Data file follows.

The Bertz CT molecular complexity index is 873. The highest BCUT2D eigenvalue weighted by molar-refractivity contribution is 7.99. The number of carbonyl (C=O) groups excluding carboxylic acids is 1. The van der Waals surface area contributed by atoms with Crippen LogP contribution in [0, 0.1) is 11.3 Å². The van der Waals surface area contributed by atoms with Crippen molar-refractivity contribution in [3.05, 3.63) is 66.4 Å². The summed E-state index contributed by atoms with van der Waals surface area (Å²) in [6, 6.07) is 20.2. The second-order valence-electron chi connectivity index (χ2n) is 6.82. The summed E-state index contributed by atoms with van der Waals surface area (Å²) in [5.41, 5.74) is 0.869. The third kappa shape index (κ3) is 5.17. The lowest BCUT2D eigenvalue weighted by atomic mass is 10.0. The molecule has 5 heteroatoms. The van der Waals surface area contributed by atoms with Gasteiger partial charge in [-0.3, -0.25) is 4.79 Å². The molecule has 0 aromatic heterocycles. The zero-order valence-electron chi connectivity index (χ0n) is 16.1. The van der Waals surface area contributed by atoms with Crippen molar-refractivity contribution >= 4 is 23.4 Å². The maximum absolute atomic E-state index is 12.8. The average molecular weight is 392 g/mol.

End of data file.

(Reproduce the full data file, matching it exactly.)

The Bertz CT molecular complexity index is 873. The highest BCUT2D eigenvalue weighted by molar-refractivity contribution is 7.99. The number of carbonyl (C=O) groups excluding carboxylic acids is 1. The van der Waals surface area contributed by atoms with Crippen LogP contribution in [0, 0.1) is 11.3 Å². The van der Waals surface area contributed by atoms with Crippen molar-refractivity contribution in [3.05, 3.63) is 66.4 Å². The summed E-state index contributed by atoms with van der Waals surface area (Å²) in [6, 6.07) is 20.2. The second-order valence-electron chi connectivity index (χ2n) is 6.82. The summed E-state index contributed by atoms with van der Waals surface area (Å²) in [5.41, 5.74) is 0.869. The third kappa shape index (κ3) is 5.17. The lowest BCUT2D eigenvalue weighted by atomic mass is 10.0. The molecule has 5 heteroatoms. The van der Waals surface area contributed by atoms with Gasteiger partial charge in [-0.3, -0.25) is 4.79 Å². The molecule has 0 aromatic heterocycles. The zero-order valence-electron chi connectivity index (χ0n) is 16.1. The van der Waals surface area contributed by atoms with Crippen molar-refractivity contribution >= 4 is 23.4 Å². The maximum absolute atomic E-state index is 12.8. The average molecular weight is 392 g/mol.